Paddlers: Kate, Mark
My continued unemployment status necessitated hydrotherapy. That is, I'd decided to spend Friday at Monomoy. Thursday evening at Cohasset, Mark pulled up and as he unloaded gear, he offhandedly suggested, "Want to paddle to Martha's Vineyard tomorrow?"
Okay, yes, there is a ferry that goes there. But I did that last week.
[Mark's stats] Launched 10AM from Trunk River caught the peak of the ebb current across VS over to the Elizabeth Islands
We paddled out to the distinct line of current in the Sound and began flying west toward Woods Hole. No wind, sunny day, calm seas, we were wearing summer paddling clothing. Perfect day for this trip.
What Mark's stats don't mention is the ferry. The very one that had so quickly carried me to MV last week was now bearing down on us. Fast. This is a very intimidating sight. I did not think Mark recognized the importance of not being hit by the ferry - he was chatting and paddling along as though we were at Hingham. It was left to me to do the worrying about death by ferry. Fortunately I was able to shepherd us through the path of doom without letting on that we were in dire danger. The last thing I needed was a panicky paddler on my hands.
[Mark's stats] 12.25 miles to Pasque Island (Robinson's Hole)
2-3 foot swell rolling up the sound (leftovers from previous day's winds)
Landed at 12 noon. (6mph)
We flew down the coastline of the Elizabeth Islands. Mark occupied himself with tallies of times and distances. I enjoyed the wide-open view. We stayed well offshore to catch the best current. Ocean swell started rising under us, increasing as we paddled along. It became like a gentle rollercoaster ride. We lost sight of one another momentarily and then popped up again. Mark occupied himself tallying exact wave height and calling them out to me at intervals. "Two feet!" "THREE feet!" "That one was FOUR FEET!"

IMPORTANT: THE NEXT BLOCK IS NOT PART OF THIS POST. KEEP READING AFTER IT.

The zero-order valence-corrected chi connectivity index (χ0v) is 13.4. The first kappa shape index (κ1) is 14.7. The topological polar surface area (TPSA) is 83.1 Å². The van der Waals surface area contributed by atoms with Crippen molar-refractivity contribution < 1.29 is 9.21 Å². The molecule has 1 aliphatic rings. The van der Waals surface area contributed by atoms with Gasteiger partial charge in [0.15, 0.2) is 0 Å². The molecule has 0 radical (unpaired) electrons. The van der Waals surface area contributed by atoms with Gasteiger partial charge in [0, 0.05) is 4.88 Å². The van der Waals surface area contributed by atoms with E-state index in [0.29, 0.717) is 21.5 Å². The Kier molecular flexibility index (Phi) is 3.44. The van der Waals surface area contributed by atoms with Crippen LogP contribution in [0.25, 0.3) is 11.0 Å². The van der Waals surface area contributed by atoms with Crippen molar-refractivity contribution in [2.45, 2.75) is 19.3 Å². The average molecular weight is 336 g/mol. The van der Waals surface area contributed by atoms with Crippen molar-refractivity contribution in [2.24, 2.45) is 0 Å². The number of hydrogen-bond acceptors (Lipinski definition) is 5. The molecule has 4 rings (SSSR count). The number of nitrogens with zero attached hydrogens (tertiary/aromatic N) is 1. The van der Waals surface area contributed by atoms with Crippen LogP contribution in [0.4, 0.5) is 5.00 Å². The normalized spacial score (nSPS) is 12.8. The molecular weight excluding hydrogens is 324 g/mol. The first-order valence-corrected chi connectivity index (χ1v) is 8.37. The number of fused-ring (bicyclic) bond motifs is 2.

We stopped for lunch at the end of Naushon Island. It looked like the Caribbean - blue and green clear water, white sand, brilliant sun. Mark occupied himself with figuring out the exact ferry angle needed to cross to MV, using my LunaBar as a straightedge. "One hundred degrees!" We set out for the distant spot on the horizon.
[Mark's stats] Left for MV at 12:50 5.75 mile crossing to Cedar Tree Neck around slack tide
Six miles is a long crossing. At first, the Elizabeths receded behind us quickly. Then there was the endless middle sector. The current had died to almost nil and we actually had to paddle ourselves forward. No one had told me I'd have to do any work on this trip. For a long time MV just hung there on the horizon, not getting any closer. I began to suspect that the tectonic plates were moving apart and I'd never reach the island. Mark was occupied timing our crossing and maintaining a compass course, little suspecting that we might never get there. Amazingly, after many hours or perhaps days, we arrived on a secluded sandy beach.
[Mark's stats] Landed at 2:15 Break until 3:30 when flood current was starting to get fast
Mark at Martha's Vineyard. It looked suspiciously like the beach we had just left. Perhaps we'd only gone in a circle?
We did the obvious thing: went swimming. There was another hour to pass before the current picked up again. And there were lots of stones to skip and roses to pick and sunbathing to do. It was a busy stop. Mark figured out a heading for the return crossing and as the current picked up just off the beach, we launched for the final leg of the trip.
[Mark's stats] Easterly wind waves opposing current set up some choppy beam seas for crossing back to mainland 6.5 miles to Nobska Point by 4:30 (6+ mph) Last 1.5 miles to put-in, landing at 4:50
Crossing back to Woods Hole was not as easy as the rest of the trip had been. Even though the conditions were calm, when we hit the Middle Ground everything got bumpy and very fast. Although we were at a ferry angle to take us to the Nobska Lighthouse, we were traveling much more quickly sideways than across. The current was already cranking here. Mark as usual was occupied with tallying up time and distance, completely unaware that once again the ferry was bearing down on us, the current taking us out to the ocean, and our progress seemingly inadequate to take us to the shore. I did all the worrying for us both, thereby narrowly averting disaster while paddling at max capacity and appearing unconcerned.
We made it into the big eddy that forms behind Nobska Light and could slow down and breathe. Mark called out the total mileage: 26 miles! We both dreamed of ice cream and/or beer and made a final sprint for the takeout. Mark little suspected the dangers with which he'd had a close brush, and I had the satisfaction of knowing that once again I'd gotten him through a tough trip without him having to worry at all. Next time, though, I think I'll suggest he take the ferry....
[Mark's stats] 26 miles total distance, 4 hrs 45 min paddling time, average speed 5.5 mph 4.8 knots
[Kate's stats] paddle strokes 25,587,337,494
Our Route: http://www.gmap-pedometer.com/?r=1945187
NK and Mark